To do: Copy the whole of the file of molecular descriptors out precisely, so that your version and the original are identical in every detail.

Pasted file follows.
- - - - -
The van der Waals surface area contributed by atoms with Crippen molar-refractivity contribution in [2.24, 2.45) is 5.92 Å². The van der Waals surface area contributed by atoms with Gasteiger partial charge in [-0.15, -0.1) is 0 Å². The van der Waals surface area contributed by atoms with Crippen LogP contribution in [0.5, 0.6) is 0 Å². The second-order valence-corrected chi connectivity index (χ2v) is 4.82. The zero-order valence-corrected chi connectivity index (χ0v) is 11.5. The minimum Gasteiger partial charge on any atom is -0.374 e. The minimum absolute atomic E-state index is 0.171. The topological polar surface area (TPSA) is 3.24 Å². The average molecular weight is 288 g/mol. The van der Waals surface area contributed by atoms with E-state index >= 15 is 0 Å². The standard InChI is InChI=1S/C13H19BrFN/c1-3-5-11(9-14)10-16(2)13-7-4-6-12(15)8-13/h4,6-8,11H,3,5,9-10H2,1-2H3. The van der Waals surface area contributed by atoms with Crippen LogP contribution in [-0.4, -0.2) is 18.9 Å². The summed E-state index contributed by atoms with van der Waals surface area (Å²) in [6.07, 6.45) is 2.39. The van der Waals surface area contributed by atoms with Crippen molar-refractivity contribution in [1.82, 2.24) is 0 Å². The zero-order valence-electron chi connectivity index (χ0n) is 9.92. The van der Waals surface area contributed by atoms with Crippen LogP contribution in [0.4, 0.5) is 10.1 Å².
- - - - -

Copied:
The van der Waals surface area contributed by atoms with Crippen molar-refractivity contribution in [2.24, 2.45) is 5.92 Å². The van der Waals surface area contributed by atoms with Gasteiger partial charge in [-0.15, -0.1) is 0 Å². The van der Waals surface area contributed by atoms with Crippen LogP contribution in [0.5, 0.6) is 0 Å². The second-order valence-corrected chi connectivity index (χ2v) is 4.82. The zero-order valence-corrected chi connectivity index (χ0v) is 11.5. The minimum Gasteiger partial charge on any atom is -0.374 e. The minimum absolute atomic E-state index is 0.171. The topological polar surface area (TPSA) is 3.24 Å². The average molecular weight is 288 g/mol. The van der Waals surface area contributed by atoms with E-state index >= 15 is 0 Å². The standard InChI is InChI=1S/C13H19BrFN/c1-3-5-11(9-14)10-16(2)13-7-4-6-12(15)8-13/h4,6-8,11H,3,5,9-10H2,1-2H3. The van der Waals surface area contributed by atoms with Crippen LogP contribution in [-0.4, -0.2) is 18.9 Å². The summed E-state index contributed by atoms with van der Waals surface area (Å²) in [6.07, 6.45) is 2.39. The van der Waals surface area contributed by atoms with Crippen molar-refractivity contribution in [1.82, 2.24) is 0 Å². The zero-order valence-electron chi connectivity index (χ0n) is 9.92. The van der Waals surface area contributed by atoms with Crippen LogP contribution in [0.4, 0.5) is 10.1 Å².